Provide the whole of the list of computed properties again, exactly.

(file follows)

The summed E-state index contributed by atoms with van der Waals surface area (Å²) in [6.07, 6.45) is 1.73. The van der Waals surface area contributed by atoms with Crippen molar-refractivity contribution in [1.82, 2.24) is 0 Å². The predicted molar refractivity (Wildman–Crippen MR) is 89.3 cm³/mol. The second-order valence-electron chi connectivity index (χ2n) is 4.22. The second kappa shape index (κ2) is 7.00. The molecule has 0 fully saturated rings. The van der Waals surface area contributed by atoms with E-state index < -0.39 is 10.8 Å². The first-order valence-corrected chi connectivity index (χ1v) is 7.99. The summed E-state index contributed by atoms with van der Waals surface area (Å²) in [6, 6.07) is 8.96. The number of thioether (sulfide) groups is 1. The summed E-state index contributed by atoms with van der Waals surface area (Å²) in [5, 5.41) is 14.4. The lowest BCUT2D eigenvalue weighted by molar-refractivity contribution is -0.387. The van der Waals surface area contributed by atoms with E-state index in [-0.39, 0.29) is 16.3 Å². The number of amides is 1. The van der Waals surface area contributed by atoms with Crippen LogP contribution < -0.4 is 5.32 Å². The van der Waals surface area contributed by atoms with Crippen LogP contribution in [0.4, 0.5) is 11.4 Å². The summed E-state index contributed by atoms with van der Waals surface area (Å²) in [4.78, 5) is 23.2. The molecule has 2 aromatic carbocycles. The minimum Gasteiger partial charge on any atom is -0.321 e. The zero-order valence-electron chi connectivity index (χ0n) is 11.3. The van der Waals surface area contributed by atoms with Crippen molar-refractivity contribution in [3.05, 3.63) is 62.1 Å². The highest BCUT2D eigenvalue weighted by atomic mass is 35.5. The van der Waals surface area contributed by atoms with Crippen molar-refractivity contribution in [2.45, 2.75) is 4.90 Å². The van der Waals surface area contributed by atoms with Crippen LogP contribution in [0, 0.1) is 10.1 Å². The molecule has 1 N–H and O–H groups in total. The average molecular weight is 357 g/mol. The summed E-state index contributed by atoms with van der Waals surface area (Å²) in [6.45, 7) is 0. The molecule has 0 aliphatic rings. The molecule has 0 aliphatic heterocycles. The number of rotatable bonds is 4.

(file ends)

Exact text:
The summed E-state index contributed by atoms with van der Waals surface area (Å²) in [6.07, 6.45) is 1.73. The van der Waals surface area contributed by atoms with Crippen molar-refractivity contribution in [1.82, 2.24) is 0 Å². The predicted molar refractivity (Wildman–Crippen MR) is 89.3 cm³/mol. The second-order valence-electron chi connectivity index (χ2n) is 4.22. The second kappa shape index (κ2) is 7.00. The molecule has 0 fully saturated rings. The van der Waals surface area contributed by atoms with E-state index < -0.39 is 10.8 Å². The first-order valence-corrected chi connectivity index (χ1v) is 7.99. The summed E-state index contributed by atoms with van der Waals surface area (Å²) in [6, 6.07) is 8.96. The number of thioether (sulfide) groups is 1. The summed E-state index contributed by atoms with van der Waals surface area (Å²) in [5, 5.41) is 14.4. The lowest BCUT2D eigenvalue weighted by molar-refractivity contribution is -0.387. The van der Waals surface area contributed by atoms with E-state index in [-0.39, 0.29) is 16.3 Å². The number of amides is 1. The van der Waals surface area contributed by atoms with Crippen LogP contribution < -0.4 is 5.32 Å². The van der Waals surface area contributed by atoms with Crippen LogP contribution in [0.4, 0.5) is 11.4 Å². The summed E-state index contributed by atoms with van der Waals surface area (Å²) in [4.78, 5) is 23.2. The molecule has 2 aromatic carbocycles. The minimum Gasteiger partial charge on any atom is -0.321 e. The zero-order valence-electron chi connectivity index (χ0n) is 11.3. The van der Waals surface area contributed by atoms with Crippen molar-refractivity contribution in [3.05, 3.63) is 62.1 Å². The highest BCUT2D eigenvalue weighted by atomic mass is 35.5. The van der Waals surface area contributed by atoms with Crippen molar-refractivity contribution in [2.45, 2.75) is 4.90 Å². The van der Waals surface area contributed by atoms with Crippen LogP contribution in [0, 0.1) is 10.1 Å². The molecule has 1 N–H and O–H groups in total. The average molecular weight is 357 g/mol. The summed E-state index contributed by atoms with van der Waals surface area (Å²) in [6.45, 7) is 0. The molecule has 0 aliphatic rings. The molecule has 0 aliphatic heterocycles. The number of rotatable bonds is 4.